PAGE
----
Aluminum crates for transporting vegetables, fruits, tomatoes
B2 (cca. 50 x 70 cm)
Very good, two bigger tears along the borders, two holes on the top.
Paper, offset lithography.
’For transporting vegetables, fruits and tomatoes: aluminum crates’ – commercial poster from the late 1950s, created by Janos Macskassy.
János Macskássy was a graphic designer and painter, active from the 1930s until the 1960s. He created numerous fantastic posters, mostly commercial ones. His early posters followed the traditions of the modernist-constructivist style in Hungarian poster art. In the 1940s his posters were also influenced by the Hungarian painting art of the 1930s and 1940s. They shown spontaneous lines and opened forms, while some of his other works used intense colours, a concentrated cut-out, and an idealized photo-like character. In the late 1940s the artist designed several great posters for big companies, such as Tungsram or Diadal. In the 1950s he became the main poster designer of the national lottery company, and created remarkable pieces with his humorous, cartoon-like style.
The economy of Hungary was characterised by the lack of free competition and goods famine during the first part of the 1950s. This period was also connected to the compulsory norms of Socialist Realism within the Soviet Union. Although it lost its hegemony in Hungarian poster art around 1956, its influence was felt later as well. After 1956 a new economic policy was also introduced to raise living standards, which had a good effect on commercial poster art, too.
This poster was created these years, in 1958 in particular. The fact that it advertised aluminium carts to transport products reveals that there was a bigger supply of goods that time. The piece shows a simple, clear composition, focusing on the advertised product. A green truck with a high row of aluminium carts on the berm is depicted in front of a light blue background. The aluminium carts contain a representative selection of vegetables placed decoratively next to each other, in tightly packed rows. There is also a sign hanging from the carts with the name of the advertised product and the available sizes of it. The mostly dull colours and the realistic manner used here are features of Socialist Realism, but the impressive angle and the bold cut-out are signs of a freer artistic attitude. The emphasized three-dimensional effect is in contrast with the flat-like character of the poster, which contributes to the interesting visual trait of the whole design.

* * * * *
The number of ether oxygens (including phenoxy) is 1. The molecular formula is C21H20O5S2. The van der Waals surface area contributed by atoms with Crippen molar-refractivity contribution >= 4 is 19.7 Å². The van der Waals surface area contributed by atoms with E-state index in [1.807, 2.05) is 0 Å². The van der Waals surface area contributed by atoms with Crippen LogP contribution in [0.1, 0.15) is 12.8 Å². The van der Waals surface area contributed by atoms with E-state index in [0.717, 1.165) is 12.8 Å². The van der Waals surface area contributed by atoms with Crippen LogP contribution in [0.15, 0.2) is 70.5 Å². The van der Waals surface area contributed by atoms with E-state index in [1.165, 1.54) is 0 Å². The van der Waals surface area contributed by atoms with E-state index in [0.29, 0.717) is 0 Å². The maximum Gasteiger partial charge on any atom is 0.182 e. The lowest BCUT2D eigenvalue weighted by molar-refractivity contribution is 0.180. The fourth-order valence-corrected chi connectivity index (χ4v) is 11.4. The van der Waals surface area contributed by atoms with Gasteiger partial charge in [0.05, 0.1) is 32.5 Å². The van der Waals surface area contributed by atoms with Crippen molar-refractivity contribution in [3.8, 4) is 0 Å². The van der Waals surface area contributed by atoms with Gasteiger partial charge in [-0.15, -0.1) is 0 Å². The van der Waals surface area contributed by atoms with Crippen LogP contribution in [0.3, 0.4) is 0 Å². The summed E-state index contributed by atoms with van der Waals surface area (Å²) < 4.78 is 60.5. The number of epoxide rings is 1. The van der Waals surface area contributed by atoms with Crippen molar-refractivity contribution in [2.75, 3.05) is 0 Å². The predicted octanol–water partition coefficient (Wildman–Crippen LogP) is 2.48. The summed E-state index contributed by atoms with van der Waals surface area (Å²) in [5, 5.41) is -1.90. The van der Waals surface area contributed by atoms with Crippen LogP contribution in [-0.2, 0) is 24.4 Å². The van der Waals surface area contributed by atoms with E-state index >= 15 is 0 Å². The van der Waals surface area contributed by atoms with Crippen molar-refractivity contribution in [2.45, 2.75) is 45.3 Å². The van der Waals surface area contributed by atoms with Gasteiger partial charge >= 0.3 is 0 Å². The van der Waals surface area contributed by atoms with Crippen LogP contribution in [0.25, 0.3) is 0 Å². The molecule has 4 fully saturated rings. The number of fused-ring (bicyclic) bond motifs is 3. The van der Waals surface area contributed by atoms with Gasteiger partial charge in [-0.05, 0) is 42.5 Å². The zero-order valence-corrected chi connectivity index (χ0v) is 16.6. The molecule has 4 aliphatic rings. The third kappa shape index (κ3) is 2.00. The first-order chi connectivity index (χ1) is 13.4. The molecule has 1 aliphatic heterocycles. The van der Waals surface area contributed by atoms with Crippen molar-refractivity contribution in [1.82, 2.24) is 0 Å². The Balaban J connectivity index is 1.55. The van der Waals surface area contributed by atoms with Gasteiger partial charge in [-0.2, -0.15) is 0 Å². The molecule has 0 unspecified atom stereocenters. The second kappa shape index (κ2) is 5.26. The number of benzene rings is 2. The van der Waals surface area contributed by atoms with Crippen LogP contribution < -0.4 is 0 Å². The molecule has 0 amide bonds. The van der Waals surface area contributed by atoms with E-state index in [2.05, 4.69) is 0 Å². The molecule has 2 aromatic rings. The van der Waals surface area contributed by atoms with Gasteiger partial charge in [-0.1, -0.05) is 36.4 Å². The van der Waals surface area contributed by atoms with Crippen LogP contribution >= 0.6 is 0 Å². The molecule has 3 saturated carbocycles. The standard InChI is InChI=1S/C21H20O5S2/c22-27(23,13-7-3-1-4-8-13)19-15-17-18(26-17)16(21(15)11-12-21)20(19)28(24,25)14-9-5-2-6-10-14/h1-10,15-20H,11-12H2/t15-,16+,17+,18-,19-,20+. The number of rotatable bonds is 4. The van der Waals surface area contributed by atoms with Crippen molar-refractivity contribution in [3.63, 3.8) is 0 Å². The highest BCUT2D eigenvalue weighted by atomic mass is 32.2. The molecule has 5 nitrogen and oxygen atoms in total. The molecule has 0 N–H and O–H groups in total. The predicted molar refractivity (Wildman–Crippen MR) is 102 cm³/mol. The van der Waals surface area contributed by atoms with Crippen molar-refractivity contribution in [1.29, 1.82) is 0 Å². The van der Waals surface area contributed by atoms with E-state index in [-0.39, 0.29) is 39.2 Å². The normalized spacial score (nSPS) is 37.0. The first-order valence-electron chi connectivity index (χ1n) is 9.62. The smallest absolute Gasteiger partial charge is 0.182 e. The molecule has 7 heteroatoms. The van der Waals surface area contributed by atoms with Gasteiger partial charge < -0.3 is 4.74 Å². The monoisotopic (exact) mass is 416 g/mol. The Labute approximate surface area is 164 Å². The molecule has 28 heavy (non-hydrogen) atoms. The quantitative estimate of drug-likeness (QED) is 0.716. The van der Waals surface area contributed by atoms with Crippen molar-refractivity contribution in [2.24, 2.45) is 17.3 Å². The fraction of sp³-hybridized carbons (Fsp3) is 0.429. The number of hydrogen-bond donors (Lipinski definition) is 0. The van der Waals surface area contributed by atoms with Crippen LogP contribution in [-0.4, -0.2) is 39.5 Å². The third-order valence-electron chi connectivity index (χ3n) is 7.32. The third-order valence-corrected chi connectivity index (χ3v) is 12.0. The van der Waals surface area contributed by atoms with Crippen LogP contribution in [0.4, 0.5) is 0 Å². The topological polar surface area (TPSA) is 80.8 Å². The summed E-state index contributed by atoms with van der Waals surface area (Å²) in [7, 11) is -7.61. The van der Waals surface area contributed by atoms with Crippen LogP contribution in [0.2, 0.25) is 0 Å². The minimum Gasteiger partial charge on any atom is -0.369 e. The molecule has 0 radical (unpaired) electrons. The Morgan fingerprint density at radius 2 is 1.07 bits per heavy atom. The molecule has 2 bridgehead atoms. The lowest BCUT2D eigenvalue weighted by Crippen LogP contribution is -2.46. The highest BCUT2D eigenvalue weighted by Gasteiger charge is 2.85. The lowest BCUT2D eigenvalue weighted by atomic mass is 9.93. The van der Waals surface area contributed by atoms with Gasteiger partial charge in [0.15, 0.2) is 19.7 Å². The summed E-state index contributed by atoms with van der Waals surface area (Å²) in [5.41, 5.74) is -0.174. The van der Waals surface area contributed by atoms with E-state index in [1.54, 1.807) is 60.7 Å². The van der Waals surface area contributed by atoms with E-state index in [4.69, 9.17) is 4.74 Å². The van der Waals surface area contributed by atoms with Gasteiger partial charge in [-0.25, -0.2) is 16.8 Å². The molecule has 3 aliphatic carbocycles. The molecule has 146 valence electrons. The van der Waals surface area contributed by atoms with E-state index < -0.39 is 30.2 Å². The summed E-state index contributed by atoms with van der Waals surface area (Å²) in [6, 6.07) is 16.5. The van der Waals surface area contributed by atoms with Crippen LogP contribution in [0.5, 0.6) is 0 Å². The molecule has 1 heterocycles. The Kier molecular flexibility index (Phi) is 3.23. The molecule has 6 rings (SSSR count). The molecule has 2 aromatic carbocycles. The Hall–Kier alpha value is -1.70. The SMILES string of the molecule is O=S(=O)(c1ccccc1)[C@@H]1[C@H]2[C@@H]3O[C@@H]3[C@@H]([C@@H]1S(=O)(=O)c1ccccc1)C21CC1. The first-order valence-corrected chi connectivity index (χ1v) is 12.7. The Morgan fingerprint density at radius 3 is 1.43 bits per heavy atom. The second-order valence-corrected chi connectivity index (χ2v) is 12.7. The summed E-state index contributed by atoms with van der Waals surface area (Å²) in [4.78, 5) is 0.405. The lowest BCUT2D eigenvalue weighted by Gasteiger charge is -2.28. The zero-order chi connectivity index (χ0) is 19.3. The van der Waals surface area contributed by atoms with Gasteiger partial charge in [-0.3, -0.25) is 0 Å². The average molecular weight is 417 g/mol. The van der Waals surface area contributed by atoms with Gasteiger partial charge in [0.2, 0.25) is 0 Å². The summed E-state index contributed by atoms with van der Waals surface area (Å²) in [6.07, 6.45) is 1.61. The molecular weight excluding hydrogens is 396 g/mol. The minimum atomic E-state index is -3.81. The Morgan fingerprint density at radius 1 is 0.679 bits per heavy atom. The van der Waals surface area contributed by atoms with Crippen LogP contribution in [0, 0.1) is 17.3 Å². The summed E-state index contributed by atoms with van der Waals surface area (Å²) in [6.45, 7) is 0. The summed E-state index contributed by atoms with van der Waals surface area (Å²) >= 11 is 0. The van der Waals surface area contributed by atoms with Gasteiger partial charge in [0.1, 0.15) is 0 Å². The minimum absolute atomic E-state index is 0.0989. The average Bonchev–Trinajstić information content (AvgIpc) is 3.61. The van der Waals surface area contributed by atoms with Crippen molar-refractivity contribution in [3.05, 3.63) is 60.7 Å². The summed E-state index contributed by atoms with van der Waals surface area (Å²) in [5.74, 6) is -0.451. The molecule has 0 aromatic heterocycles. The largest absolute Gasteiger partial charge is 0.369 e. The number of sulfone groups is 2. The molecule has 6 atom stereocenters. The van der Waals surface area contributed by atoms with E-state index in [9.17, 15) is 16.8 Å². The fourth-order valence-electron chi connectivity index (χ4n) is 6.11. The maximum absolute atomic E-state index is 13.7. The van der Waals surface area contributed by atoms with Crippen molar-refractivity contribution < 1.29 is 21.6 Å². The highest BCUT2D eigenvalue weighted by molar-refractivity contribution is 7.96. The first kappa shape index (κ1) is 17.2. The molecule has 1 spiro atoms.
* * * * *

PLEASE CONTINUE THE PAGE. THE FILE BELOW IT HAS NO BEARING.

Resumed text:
These features reflect the complexity of János Macskássy’s graphical tools. Although the atmosphere of the previous era can still be felt on the poster, it reflects the way the modern visuality started to reappear in designs. The piece also can be connected to the tendencies of the international poster design in the decade. Product advertising came to the front with gently humorous and playful designs which tendency was represented in Hungarian poster art by János Macskássy, among others. He achieved his mature style that time with cheerful and airy works. This piece also has a kind of funny, grotesque character. As the aluminium carts are highlighted very much in the composition by exaggerating the different scales, the vehicle looks a bit like a toy compared to the carts.
All in all, this piece is good indicator of the positive changes in Hungarian poster art and in the economic life of the country in the end of the 1950s.